Junkyard Treasure: 1987 Yugo GV

The cheapest new car you could buy in the United States in 1987, courtesy of Malcolm Bricklin and the soon-to-be-disbanded Socialist Federal Republic of Yugoslavia.

The Zastava plant, where this car was built, got bombed by NATO in 1999.

This one has the optional tape stripes.

We can see that it was in Colorado 22 years ago.

The most luxurious Yugoslavian Fiat available in North America in 1987.

The original buyer of this car sprang for the optional cassette deck. Note the extremely simple heater/vent controls above the radio.

A five-speed manual and a three-speed automatic became available later, but all the 1987 Yugo GVs had four-speed manual transmissions.

A six-digit odometer would have been overly optimistic. 110 mph would have required a very long, steep downhill road (and much bravery on the part of the driver).

The Yugo, based on the Fiat 127 and built in the about-to-disintegrate nation of Yugoslavia, had a staggeringly cheap price tag and sold fairly well in the United States during its first few years. Yugo resale values plummeted in a hurry, as the car became something of a joke among Americans, and nearly all of them ended up getting discarded and crushed before age ten. I hadn’t seen one in the self-service wrecking yards I frequent for at least a decade, so this ’87 GV in a Denver-area yard grabbed my attention right away.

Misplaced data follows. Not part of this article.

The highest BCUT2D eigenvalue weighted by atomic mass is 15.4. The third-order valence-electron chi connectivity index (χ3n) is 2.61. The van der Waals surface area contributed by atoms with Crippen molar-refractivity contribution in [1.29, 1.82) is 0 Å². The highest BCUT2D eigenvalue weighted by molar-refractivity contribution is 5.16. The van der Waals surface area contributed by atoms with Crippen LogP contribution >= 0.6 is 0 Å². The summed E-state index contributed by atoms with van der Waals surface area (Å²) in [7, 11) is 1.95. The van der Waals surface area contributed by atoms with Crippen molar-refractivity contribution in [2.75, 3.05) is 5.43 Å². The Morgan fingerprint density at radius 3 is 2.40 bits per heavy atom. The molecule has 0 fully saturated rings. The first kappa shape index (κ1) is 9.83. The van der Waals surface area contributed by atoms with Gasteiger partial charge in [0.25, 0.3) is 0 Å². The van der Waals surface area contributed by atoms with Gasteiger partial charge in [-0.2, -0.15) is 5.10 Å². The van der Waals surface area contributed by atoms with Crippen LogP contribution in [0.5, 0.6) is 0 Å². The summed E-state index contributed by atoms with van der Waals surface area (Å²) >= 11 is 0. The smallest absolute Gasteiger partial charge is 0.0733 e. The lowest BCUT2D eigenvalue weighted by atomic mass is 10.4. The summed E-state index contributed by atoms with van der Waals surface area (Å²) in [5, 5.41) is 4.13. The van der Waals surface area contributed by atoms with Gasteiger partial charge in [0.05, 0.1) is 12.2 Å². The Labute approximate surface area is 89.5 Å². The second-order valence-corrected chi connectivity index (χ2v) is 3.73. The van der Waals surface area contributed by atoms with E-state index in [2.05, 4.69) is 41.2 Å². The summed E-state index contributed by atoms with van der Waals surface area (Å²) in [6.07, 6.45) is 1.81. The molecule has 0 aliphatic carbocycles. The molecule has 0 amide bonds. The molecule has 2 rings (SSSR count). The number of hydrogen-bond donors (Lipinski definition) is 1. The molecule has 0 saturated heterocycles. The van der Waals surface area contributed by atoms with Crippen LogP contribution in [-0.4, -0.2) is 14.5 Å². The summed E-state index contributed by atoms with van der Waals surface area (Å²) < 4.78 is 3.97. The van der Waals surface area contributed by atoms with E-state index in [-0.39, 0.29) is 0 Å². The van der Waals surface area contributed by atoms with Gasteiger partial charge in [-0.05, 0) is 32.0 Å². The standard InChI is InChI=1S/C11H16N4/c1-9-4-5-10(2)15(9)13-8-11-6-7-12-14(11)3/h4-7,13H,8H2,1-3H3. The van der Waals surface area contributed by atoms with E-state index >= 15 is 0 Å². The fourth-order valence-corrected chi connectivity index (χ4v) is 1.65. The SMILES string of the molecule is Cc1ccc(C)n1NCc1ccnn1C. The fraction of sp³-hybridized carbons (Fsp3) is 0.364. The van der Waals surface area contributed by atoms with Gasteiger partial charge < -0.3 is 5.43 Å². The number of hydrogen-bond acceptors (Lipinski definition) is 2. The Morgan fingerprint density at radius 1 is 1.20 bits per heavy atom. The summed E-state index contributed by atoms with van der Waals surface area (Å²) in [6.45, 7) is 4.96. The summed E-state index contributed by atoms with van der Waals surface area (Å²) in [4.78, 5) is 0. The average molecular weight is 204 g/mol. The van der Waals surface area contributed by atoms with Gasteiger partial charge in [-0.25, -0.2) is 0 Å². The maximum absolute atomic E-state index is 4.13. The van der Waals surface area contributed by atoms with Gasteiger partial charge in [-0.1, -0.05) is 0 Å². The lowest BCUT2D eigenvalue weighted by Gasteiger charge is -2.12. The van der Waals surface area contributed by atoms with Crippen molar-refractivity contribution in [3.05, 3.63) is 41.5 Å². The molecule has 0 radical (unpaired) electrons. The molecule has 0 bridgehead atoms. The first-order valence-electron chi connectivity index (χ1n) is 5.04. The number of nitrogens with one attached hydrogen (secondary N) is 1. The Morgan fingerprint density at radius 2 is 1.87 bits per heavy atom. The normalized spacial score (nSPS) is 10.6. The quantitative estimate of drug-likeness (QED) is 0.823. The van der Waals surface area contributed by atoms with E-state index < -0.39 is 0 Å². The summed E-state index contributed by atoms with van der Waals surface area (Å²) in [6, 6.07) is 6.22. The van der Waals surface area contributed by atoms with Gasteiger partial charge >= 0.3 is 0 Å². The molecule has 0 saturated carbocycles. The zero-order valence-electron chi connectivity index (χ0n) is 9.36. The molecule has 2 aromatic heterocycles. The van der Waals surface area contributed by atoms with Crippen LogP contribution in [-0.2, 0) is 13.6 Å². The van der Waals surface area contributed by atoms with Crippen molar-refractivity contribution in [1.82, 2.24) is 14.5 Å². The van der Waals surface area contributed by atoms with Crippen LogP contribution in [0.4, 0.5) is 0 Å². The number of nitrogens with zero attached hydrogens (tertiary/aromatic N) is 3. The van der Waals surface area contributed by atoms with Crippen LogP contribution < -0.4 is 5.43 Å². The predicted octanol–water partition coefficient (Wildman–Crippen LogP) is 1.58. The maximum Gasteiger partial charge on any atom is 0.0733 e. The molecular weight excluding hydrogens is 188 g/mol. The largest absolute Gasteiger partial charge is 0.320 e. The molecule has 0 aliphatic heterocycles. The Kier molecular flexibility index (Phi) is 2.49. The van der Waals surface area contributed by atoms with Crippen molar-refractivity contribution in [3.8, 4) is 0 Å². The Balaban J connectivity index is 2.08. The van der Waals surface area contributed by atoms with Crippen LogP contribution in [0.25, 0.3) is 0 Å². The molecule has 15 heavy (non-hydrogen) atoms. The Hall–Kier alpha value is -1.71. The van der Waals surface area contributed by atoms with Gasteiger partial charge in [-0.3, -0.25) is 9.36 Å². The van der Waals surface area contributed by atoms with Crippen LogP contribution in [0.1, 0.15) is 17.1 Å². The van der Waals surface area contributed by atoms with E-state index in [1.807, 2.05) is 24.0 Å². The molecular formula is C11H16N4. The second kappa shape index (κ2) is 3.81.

55 horsepower. Nobody bought a Yugo for performance.

The GV was the cheapest Yugo, with a sticker price of just $3,990 in 1987. That’s just over $9,000 in 2019 dollars, and much cheaper than such miserable econoboxes as the 1987 Hyundai Excel ($4,995), Subaru Justy ($5,725), Toyota Tercel ($5,898), Plymouth Horizon America ($5,799) or Volkswagen Fox ($5,690).

The most luxurious Yugoslavian Fiat available in North America in 1987.

I was in college in 1987, and some of my friends were buying their very first new cars around that time. A few bought Yugos, because that price tag proved hard to resist, and they regretted their choice… though not as much as those who bought early Hyundai Excels, which wore out and got junked even more quickly than Yugos.

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